The aim of this book is to explore science and technology from the viewpoint of creating new knowledge, as opposed to the reinterpretation of existing knowledge in ever greater but uncertain detail. Scientists and technologists make progress by distinguishing between what they regard as meaningful and what they consider as secondary or unimportant. The meaningful is dynamic; typically, the less important is static. Science and technology have made a major contribution to the culture and to the standard of living of our society. From antiquity to the present day, the most distinguished scientists and technologists have been thinkers, experimenters and persons willing and able to challenge “the obvious”. Technology develops products and processes based on the breakthroughs of science. If technologists fail to steadily upgrade their skills, tools and methods, they will only be as good as their last design, risking obsolescence. Using practical examples and case studies, this book documents the correlations existing between science and technology, and elucidates these correlations with practical applications ranging from real-life situations, from R&D to energy production. As it is a salient problem, and a most challenging one to our society, power production has been chosen as a major case study. The holistic approach to science and technology followed by this text enhances the ability to deliver practical results. This book is intended for students and researchers of science, technology and mathematical analysis, while also providing a valuable reference book for professionals. Its subject is one of the most debated problems of mankind.
Clearly written and well illustrated, the book first places the scientist-philosophers in the limelight as we learn how their great scientific discoveries forced them to reconsider the time-honored notions with which science had described the natural world. Then, the book explains that what we understand by nature and science have undergone fundamental conceptual changes as a result of the discoveries of electromagnetism, thermodynamics and atomic structure. The author concludes that the dance between science and philosophy is an evolutionary process, which will keep them forever entwined.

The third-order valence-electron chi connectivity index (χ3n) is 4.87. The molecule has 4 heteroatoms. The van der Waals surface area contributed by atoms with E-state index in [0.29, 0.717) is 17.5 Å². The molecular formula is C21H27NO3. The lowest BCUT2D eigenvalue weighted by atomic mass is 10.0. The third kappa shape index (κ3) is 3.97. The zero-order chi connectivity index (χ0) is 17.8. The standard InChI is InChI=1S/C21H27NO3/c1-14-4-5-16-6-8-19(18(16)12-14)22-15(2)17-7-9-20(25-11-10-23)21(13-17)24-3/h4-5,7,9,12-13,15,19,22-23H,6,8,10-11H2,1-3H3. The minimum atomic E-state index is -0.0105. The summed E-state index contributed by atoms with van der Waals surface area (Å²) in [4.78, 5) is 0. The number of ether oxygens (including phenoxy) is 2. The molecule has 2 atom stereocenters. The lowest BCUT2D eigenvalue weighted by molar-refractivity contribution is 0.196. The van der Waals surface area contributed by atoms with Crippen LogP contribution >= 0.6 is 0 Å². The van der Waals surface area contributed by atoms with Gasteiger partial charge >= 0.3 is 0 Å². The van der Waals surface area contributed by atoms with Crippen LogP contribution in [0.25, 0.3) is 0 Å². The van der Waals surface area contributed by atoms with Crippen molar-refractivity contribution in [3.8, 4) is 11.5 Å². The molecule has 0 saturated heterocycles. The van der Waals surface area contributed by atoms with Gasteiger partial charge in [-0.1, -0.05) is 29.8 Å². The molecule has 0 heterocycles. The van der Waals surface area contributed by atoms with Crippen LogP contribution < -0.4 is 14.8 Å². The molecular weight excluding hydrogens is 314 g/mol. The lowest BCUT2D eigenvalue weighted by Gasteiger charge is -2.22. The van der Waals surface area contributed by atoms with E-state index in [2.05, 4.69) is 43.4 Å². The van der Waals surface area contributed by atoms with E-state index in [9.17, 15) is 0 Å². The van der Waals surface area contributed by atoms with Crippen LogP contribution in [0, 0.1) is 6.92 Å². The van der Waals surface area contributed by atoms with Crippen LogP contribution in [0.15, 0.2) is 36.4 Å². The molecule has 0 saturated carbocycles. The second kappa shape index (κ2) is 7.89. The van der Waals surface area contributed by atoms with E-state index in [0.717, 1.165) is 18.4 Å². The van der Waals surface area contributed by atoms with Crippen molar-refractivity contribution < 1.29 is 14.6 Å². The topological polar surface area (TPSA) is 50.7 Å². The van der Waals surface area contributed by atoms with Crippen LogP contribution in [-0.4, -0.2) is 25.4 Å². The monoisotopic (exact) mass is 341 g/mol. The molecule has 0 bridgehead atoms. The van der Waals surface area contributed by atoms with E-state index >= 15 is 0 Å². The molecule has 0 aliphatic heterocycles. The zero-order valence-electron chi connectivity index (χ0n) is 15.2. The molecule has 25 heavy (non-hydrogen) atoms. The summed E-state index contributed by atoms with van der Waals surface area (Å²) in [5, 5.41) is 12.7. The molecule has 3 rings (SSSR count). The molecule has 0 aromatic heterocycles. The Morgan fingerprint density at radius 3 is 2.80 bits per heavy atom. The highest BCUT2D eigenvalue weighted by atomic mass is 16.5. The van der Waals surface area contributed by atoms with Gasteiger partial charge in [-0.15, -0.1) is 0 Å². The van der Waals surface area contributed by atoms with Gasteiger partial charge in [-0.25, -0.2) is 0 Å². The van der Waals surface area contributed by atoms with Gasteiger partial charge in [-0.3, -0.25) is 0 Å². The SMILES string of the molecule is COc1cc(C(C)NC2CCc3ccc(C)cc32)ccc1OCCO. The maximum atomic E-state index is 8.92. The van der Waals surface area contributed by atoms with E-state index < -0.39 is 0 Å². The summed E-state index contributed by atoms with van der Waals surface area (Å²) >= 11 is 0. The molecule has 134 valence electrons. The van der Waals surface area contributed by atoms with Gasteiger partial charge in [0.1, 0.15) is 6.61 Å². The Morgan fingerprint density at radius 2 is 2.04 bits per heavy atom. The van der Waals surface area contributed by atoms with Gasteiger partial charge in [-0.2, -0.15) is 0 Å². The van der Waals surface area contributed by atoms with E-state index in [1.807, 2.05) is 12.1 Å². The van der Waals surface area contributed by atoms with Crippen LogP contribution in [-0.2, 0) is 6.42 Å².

Heilbron takes in the landscape of culture, learning, religion, science, theology, and politics of late Renaissance Italy to produce a richer and more rounded view of Galileo, his scientific thinking, and the company he kept.
This is the first biography of Sir James Chadwick (1891-1974), best known as the discoverer of the neutron, for which he won the Nobel Prize. Chadwick's central role in the unfolding drama of nuclear physics is reflected in his publications and voluminous correspondence (many selections of which are included here) with other leading figures like Niels Bohr and Lord Rutherford. In the 1920s, Chadwick rose to become the operations director of the Cavendish Laboratory under Rutherford, and the discovery of the neutron came from an intense burst of work in 1930s, after a decade of disappointment. Chadwick's life was molded by great events, including both world wars (which carried him though internment camps and narrow escapes) and the development of the atom bomb. Indeed, during the Second World War, he was to become Britain's foremost authority on nuclear weaponry and chief British scientist on the Manhattan Project. His story thus offers unique insights into the behind-the-scenes activities of the U.S. and U.K. secret services and their quest for knowledge of German advances in the nuclear field. As an eye-witness account of some of the most dramatic discoveries and developments of the 20th century, Chadwick's biography is both gripping and insightful.
This volume describes and analyses the highly successful careerof the Dutch physicist and Nobel prize winner P.J.W. Debye (1884-1966) in the Third Reich. The book sketches the life of a man wholived for science, but at the same time maintained close contactswith influential officials, industrialists and sometimes even politicians.In this context Debye declined to respond in public to thetreatment of Jews in society in general and in science in particular,even after his migration to the United States in 1940. By combininga biographical perspective with network analysis and researchon contemporary moral assessments, this book sheds new anddisturbing light on Debyes socio-political worldview and hisinvolvement in the Aryanization of German science.
'Einstein's Generation' offers a new approach to the origins of modern physics by exploring both the material culture that stimulated relativity and the reaction of Einstein's colleagues to his pioneering work.
Takes into account the rise and fall of reputation and influence over the years and the epochal changes that have occurred: the demise of Marxism and the collapse of the Soviet Union; the rise and fall of postmodernism; the eruption of Islamic fundamentalism; and the triumph of the Internet.